Friday, August 6, 2010

Query question

Someone asked me how a query to an editor will differ from a query to an agent. This is just my opinion!

So check out the Query Shark blog for lots of (mostly bad) examples and an agent's comments. (Not for the faint of heart, but very helpful.)

My thoughts:

The diff between querying an editor and agent? Well, think of their different purposes. The editor wants a publishable book. The agent wants a client.

So for an editor, you put the emphasis on your book, what it's about, how long it is, etc. The last paragraph might be about you, but most is about the book. Generally, that's what the editor is going to be dealing with. Not your career, no matter what they might say at conferences. Editors work for their publisher's success, not yours. That doesn't mean they don't care about you and your career, but the book and how it's going to help make money for the publisher, or fill an open slot in the schedule, or win a prestigious award and result in good press for the publisher, that's what really matters.

In the agent query, you want to talk about the book you're submitting, but the agent is also going to be interested in you as a writer. What else are you writing? What genre or sub-genre do you mostly concentrate in? What is your background and how is it relevant to your writing career? (Like you live in a fishing village in Oregon, and that's where you set your books. Or you work in the oil industry and write "oil thrillers" -- don't laugh, there is such a thing. In fact, I think some writer invented the BP oil spill before it happened. I recently saw a book -- I'm fuzzy on details-- where the main character tutored rich kids in how to write college application essays and got dragged into the corruption of writing them herself... well, turns out the author had done that, and I'm sure she explained that in the query, as it's all over the marketing material that's out now.)

Don't get too high-flown here when you talk about your future plans. Your life coach might want to hear about your expectations of a quick rise to the top five of the NYT list, but the agent just wants to hear that you intend to write a four-book series in this universe and then have a YA version with the same basic storylines, and then you intend to parlay that success into a follow-up series about.... (You're not actually swearing you'll write all those. )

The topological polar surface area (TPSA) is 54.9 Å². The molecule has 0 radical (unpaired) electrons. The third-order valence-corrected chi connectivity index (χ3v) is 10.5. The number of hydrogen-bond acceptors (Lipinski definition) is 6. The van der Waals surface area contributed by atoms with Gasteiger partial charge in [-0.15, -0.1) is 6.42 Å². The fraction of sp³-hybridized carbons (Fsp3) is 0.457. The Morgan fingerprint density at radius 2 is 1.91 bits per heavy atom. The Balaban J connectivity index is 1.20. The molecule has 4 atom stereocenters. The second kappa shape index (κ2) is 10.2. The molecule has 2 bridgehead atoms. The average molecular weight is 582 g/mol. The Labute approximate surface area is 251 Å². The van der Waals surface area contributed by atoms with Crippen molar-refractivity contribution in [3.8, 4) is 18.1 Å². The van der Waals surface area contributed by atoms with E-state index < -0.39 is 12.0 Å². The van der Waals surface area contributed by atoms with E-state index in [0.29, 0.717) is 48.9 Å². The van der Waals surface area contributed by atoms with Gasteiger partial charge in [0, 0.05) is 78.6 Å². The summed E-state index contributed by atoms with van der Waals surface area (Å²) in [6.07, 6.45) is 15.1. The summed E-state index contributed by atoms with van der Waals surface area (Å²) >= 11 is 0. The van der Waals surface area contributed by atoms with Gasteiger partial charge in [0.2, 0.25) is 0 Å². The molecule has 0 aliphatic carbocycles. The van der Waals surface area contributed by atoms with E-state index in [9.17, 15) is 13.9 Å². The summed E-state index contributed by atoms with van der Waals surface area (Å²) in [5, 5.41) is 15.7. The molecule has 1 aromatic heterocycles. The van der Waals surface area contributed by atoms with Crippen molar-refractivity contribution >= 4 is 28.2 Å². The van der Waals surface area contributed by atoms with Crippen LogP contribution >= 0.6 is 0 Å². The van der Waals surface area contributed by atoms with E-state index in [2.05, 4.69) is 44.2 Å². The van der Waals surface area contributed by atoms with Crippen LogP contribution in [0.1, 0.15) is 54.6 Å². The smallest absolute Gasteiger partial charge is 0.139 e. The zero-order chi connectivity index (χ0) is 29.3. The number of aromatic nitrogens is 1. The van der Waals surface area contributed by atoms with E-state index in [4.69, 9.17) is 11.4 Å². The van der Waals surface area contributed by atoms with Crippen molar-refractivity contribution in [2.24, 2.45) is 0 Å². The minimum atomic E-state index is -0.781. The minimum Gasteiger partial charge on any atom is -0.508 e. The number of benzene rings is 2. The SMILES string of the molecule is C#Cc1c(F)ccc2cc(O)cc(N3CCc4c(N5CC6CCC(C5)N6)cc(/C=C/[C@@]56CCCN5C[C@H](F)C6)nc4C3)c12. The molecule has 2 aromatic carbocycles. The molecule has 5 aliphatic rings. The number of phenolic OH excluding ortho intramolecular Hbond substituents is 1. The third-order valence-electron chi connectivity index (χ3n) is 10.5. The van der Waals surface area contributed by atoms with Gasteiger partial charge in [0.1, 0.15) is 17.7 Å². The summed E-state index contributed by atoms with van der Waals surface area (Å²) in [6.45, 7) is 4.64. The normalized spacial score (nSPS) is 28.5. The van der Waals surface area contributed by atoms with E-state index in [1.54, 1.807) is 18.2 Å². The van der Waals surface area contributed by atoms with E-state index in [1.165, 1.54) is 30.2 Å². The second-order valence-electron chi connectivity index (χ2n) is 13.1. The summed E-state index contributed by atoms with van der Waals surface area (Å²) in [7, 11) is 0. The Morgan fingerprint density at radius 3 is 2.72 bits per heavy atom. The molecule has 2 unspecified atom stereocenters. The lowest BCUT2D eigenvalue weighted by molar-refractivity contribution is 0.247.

So in an agent letter, you might do the first paragraph or two about the book, and the next about you and your background, and then one or two about future books and future plans.

Just a different focus. See what I mean?


Jordan said...

From reading Query Shark and lots of agent blogs, actually, I find that they're not all that interested in hearing about the writer. The bio paragraph (singular!) of a query is usually reserved for writing credits (to prove you have chops) and any experience you have related to the subject of the book (to prove you know what you're talking about).

Mentioning other projects, unless it's a brief note that you have a sequel/series in mind, is strongly frowned upon from the agents that I follow.

Edittorrent said...

Well, if an agent isn't interested in other work you have planned, I wonder how interested he/she is in your career, actually.

But I have to say, agent-querying (cold-call) can be a depressing business. They get SO many queries, and of course they can only accept a tiny percentage. I heard one agent say that she gets 35K queries a year, and took on only 7 new clients a year. And she didn't even read the queries (hired someone to do that). Eeek! Rejection is going to be the norm no matter what, when you're dealing with odds like that.

Always a great idea to jump over that stage entirely and get to know agents first through some other venue, like a conference or a writer's group meeting, or getting judged in a contest (or by participating in his/her blog or following on Twitter-- some personal online contact).

What's the best way you've found to catch the attention of an agent? I've always relied on recommendations from other clients.

Edittorrent said...

We don't actually tread on Query Shark's territory, god forbid. :) She might bite us!

But I would point out that a lot of editors and agents would NOT want to see your birthdate there, because they don't want to know how old you are. (I doubt anyone would sue for age discrimination, or win, but everyone's wary of that.)

The story and your writing should stand on their own, so I'd say take a bit more space to explain what the story is about and what the theme is, showcasing your own perspective and voice.

And always put your biographical info (no dates!) in a separate paragraph at the end, maybe with your phone number and email. Let the story have its own paragraph.